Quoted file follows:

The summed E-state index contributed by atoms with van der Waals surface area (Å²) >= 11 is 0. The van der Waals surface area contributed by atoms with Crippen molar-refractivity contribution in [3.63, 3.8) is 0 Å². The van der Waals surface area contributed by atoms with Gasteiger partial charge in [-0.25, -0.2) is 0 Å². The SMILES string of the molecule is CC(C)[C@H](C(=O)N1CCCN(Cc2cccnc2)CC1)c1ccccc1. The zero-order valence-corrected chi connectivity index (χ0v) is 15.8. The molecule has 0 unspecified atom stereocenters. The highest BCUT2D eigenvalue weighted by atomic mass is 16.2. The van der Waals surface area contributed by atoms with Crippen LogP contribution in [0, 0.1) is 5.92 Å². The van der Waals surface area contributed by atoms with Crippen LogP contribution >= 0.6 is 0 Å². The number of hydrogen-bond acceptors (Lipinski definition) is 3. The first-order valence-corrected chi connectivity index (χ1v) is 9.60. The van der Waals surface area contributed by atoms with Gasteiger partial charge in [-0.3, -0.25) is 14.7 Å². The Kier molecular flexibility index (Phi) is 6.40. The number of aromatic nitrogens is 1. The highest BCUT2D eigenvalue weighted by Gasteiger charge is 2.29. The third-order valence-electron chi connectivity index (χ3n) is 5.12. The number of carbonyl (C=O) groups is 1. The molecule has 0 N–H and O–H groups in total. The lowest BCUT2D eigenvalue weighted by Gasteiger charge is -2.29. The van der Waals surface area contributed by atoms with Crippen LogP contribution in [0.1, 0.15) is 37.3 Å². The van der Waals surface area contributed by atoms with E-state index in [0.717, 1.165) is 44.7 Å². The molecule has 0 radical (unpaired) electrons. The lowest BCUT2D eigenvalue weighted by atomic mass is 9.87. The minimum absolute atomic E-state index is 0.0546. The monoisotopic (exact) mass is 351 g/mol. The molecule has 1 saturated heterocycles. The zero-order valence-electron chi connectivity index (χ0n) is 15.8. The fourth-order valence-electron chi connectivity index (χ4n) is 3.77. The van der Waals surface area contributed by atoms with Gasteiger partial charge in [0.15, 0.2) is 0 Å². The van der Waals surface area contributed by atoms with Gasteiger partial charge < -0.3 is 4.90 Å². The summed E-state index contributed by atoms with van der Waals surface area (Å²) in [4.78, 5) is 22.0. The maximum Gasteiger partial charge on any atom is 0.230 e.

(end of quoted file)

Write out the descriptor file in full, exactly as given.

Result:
The summed E-state index contributed by atoms with van der Waals surface area (Å²) >= 11 is 0. The van der Waals surface area contributed by atoms with Crippen molar-refractivity contribution in [3.63, 3.8) is 0 Å². The van der Waals surface area contributed by atoms with Gasteiger partial charge in [-0.25, -0.2) is 0 Å². The SMILES string of the molecule is CC(C)[C@H](C(=O)N1CCCN(Cc2cccnc2)CC1)c1ccccc1. The zero-order valence-corrected chi connectivity index (χ0v) is 15.8. The molecule has 0 unspecified atom stereocenters. The highest BCUT2D eigenvalue weighted by atomic mass is 16.2. The van der Waals surface area contributed by atoms with Crippen LogP contribution in [0, 0.1) is 5.92 Å². The van der Waals surface area contributed by atoms with Crippen LogP contribution >= 0.6 is 0 Å². The number of hydrogen-bond acceptors (Lipinski definition) is 3. The first-order valence-corrected chi connectivity index (χ1v) is 9.60. The van der Waals surface area contributed by atoms with Gasteiger partial charge in [-0.3, -0.25) is 14.7 Å². The Kier molecular flexibility index (Phi) is 6.40. The number of aromatic nitrogens is 1. The highest BCUT2D eigenvalue weighted by Gasteiger charge is 2.29. The third-order valence-electron chi connectivity index (χ3n) is 5.12. The number of carbonyl (C=O) groups is 1. The molecule has 0 N–H and O–H groups in total. The lowest BCUT2D eigenvalue weighted by Gasteiger charge is -2.29. The van der Waals surface area contributed by atoms with Crippen LogP contribution in [0.1, 0.15) is 37.3 Å². The van der Waals surface area contributed by atoms with E-state index in [0.717, 1.165) is 44.7 Å². The molecule has 0 radical (unpaired) electrons. The lowest BCUT2D eigenvalue weighted by atomic mass is 9.87. The minimum absolute atomic E-state index is 0.0546. The monoisotopic (exact) mass is 351 g/mol. The molecule has 1 saturated heterocycles. The zero-order valence-electron chi connectivity index (χ0n) is 15.8. The fourth-order valence-electron chi connectivity index (χ4n) is 3.77. The van der Waals surface area contributed by atoms with Gasteiger partial charge in [0.15, 0.2) is 0 Å². The van der Waals surface area contributed by atoms with Gasteiger partial charge < -0.3 is 4.90 Å². The summed E-state index contributed by atoms with van der Waals surface area (Å²) in [4.78, 5) is 22.0. The maximum Gasteiger partial charge on any atom is 0.230 e.